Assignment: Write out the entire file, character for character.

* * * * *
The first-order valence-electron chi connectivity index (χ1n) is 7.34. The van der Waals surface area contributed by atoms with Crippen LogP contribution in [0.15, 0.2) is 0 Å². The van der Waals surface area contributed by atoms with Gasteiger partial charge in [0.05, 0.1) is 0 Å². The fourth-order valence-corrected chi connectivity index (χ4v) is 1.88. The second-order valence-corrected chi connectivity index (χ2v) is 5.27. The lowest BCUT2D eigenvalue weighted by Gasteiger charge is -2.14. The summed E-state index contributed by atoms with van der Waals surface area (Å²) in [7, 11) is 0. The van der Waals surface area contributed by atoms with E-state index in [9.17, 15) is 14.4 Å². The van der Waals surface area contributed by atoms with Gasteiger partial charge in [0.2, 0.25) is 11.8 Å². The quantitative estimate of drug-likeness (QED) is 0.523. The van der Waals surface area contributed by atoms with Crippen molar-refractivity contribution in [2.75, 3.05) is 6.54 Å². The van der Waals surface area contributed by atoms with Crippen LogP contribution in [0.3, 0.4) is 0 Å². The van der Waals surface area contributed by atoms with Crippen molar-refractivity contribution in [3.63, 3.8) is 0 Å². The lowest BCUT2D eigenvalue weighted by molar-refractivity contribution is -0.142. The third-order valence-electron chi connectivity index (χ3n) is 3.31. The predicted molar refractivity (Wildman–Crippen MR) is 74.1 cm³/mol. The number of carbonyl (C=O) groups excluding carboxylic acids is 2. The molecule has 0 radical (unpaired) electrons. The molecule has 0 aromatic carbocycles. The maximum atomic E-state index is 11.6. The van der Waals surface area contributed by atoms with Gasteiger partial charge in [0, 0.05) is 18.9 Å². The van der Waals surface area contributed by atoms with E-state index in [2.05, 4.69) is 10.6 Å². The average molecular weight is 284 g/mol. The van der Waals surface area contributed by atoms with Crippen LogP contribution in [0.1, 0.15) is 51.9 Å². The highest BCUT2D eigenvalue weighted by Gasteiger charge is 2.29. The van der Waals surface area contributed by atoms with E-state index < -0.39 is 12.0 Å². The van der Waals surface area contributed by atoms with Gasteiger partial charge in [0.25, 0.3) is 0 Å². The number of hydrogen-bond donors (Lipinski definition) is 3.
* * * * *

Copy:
The first-order valence-electron chi connectivity index (χ1n) is 7.34. The van der Waals surface area contributed by atoms with Crippen LogP contribution in [0.15, 0.2) is 0 Å². The van der Waals surface area contributed by atoms with Gasteiger partial charge in [0.05, 0.1) is 0 Å². The fourth-order valence-corrected chi connectivity index (χ4v) is 1.88. The second-order valence-corrected chi connectivity index (χ2v) is 5.27. The lowest BCUT2D eigenvalue weighted by Gasteiger charge is -2.14. The summed E-state index contributed by atoms with van der Waals surface area (Å²) in [7, 11) is 0. The van der Waals surface area contributed by atoms with E-state index in [9.17, 15) is 14.4 Å². The van der Waals surface area contributed by atoms with Gasteiger partial charge in [0.2, 0.25) is 11.8 Å². The quantitative estimate of drug-likeness (QED) is 0.523. The van der Waals surface area contributed by atoms with Crippen molar-refractivity contribution in [2.75, 3.05) is 6.54 Å². The van der Waals surface area contributed by atoms with Crippen LogP contribution in [0.3, 0.4) is 0 Å². The van der Waals surface area contributed by atoms with Crippen molar-refractivity contribution in [3.63, 3.8) is 0 Å². The lowest BCUT2D eigenvalue weighted by molar-refractivity contribution is -0.142. The third-order valence-electron chi connectivity index (χ3n) is 3.31. The predicted molar refractivity (Wildman–Crippen MR) is 74.1 cm³/mol. The number of carbonyl (C=O) groups excluding carboxylic acids is 2. The molecule has 0 radical (unpaired) electrons. The molecule has 0 aromatic carbocycles. The maximum atomic E-state index is 11.6. The van der Waals surface area contributed by atoms with Gasteiger partial charge in [0, 0.05) is 18.9 Å². The van der Waals surface area contributed by atoms with E-state index in [2.05, 4.69) is 10.6 Å². The average molecular weight is 284 g/mol. The van der Waals surface area contributed by atoms with Crippen LogP contribution in [0.1, 0.15) is 51.9 Å². The highest BCUT2D eigenvalue weighted by Gasteiger charge is 2.29. The van der Waals surface area contributed by atoms with E-state index < -0.39 is 12.0 Å². The van der Waals surface area contributed by atoms with Gasteiger partial charge in [0.25, 0.3) is 0 Å². The number of hydrogen-bond donors (Lipinski definition) is 3.